Carolyn Dickey, the Groton school district’s business manager, said Kim Beam, the former director of human resources, confided that she had been physically abused; that Kadri had followed her home from a meeting and “pushed his way into her house,” the report said.
“Ms. Dickey reported that Ms. Beam filed a complaint with the board concerning Mr. Kadri’s behavior, but that her poor health, fear of Mr. Kadri, and repeated telephone calls from Mr. Kadri caused her to recant her complaint,” the report said.
Kadri told the investigator Beam had left his office crying at times, but she was sick, they were friends and he never mistreated her, the report said. Kadri said he did follow her to her house that day, and he did enter the house, the report said. He said he didn’t leave as she asked, saying “it was a ‘personal matter’ and he ‘wanted to make sure Ms. Beam was protected’,” the report said.
Two Other Assistants
The report said two others worked with Kadri as his executive assistants; Paula Haldeman, who started on July 23, 2010 and later refused to continue working for him, and Bonnie Drudi, who worked from Nov. 15, 2010 until May 27, 2011. Drudi said she was frightened and intimidated, lost 20 pounds and ended up taking anti-anxiety medication, the report said.
Wesley Greenleaf, the longtime facilities director for the public schools, reported that at least six times, he found Drudi in her office crying with her head in her hands, the report said.
Other administrators, including Laurie LePine, the district’s director of human resources; Amy Semerjian, the district’s researcher and Denise Doolittle, the director of pupil services and special education, reported that they felt either abused, fearful, or shaken by interactions with Kadri, the report said.
The report also said Dana Parfitt, the former grants facilitator for Groton, and Karin Green, the former director of human resources, said they watched Kadri treat their supervisor, Sally Keating, with contempt.
Kadri told the investigator he sees himself as a “change agent” in Groton, and he pointed to a 500 percent increase in giving to United Way under his leadership. He said he clashed with the culture of the public schools that resists change, the report said.
He said the Groton Board of Education wants to make everyone happy, and as an example, he cited that former Board Chairman Brian Shirvell was demonized after he presented a report showing that one of the district’s affluent schools was underperforming, the report said.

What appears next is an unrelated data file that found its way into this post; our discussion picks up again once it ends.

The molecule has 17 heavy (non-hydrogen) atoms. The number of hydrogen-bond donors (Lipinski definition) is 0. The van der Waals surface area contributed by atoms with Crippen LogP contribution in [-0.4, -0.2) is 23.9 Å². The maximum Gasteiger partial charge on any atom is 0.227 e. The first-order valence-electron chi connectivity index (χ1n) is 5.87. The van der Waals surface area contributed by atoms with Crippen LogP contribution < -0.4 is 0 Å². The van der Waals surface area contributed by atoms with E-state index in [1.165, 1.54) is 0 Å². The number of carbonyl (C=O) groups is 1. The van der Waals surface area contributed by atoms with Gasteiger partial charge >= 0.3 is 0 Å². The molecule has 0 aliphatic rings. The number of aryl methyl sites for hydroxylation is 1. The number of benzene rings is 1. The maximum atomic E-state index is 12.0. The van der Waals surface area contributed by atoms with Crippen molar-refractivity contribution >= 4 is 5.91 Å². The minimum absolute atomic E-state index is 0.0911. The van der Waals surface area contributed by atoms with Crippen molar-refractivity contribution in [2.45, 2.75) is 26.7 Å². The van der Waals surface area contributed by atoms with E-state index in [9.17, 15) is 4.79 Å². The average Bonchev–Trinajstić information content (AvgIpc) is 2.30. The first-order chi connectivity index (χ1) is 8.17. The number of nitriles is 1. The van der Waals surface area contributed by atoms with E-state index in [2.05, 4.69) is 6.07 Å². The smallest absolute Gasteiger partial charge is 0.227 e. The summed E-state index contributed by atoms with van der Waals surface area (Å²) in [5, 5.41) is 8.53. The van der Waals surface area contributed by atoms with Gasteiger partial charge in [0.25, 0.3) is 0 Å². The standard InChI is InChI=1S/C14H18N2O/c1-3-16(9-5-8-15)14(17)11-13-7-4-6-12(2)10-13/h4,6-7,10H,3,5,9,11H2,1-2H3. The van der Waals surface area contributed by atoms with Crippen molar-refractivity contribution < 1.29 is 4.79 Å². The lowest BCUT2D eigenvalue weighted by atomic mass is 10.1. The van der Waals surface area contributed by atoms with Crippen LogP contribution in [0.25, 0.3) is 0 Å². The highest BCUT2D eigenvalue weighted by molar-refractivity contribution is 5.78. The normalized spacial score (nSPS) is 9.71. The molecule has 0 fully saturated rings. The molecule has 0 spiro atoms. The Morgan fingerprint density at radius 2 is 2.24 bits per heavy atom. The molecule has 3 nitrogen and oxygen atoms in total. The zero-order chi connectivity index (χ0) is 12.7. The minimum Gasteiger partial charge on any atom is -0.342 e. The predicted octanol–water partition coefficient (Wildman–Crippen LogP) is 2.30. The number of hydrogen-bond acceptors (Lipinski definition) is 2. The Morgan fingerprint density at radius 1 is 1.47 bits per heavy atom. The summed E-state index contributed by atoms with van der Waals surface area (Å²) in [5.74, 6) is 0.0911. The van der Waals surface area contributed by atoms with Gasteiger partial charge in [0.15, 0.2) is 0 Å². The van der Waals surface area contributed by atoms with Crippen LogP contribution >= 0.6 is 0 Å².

Kadri said he did not lose his temper, turn red and yell at employees, the report said. He told the investigator he is enthusiastic, has a loud voice and he waves his arms to make points, not to dominate or intimidate; “during his demonstration he made motions with his arms in a manner that appeared to resemble flailing his arms,” the report said.
The report added: “. . .Mr. Kadri did not demonstrate an understanding of how his words and actions were likely to be perceived by district employees.”
Phase II Pressure
Mary Ann Butler, who was initially named interim superintendent after Kadri was placed on leave, also wrote about what she viewed as an ethical issue during Kadri's tenure.
In a May 9, 2011 letter, Butler said she was called on the eve of the Phase II referendum and told to take vacation time and hold campaign signs with Kadri. The referendum was rejected by voters.
“My ethical concerns about this situation were disregarded and I felt at that time and still do there may be retaliation for my disagreement with you,” she wrote.
Kadri told the investigator this was a communication issue; that he had asked Butler, not ordered her to take the day off using personal time.
Butler was later hired as assistant superintendent in Windsor. The report said Superintendent Jeffrey Villar told the investigator Kadri contacted him the day after being placed on leave.
The report said Kadri denied trying to undermine Butler's job opportunity.
“He denied that he had told Dr. Villars that Mary Ann Butler was not a team player, would not take a bullet for him, and had Catholic school girl values. But Dr. Villars reported that Mr. Kadri had told him these things during his unsolicited telephone call on the day after he had been put on leave,” the report said.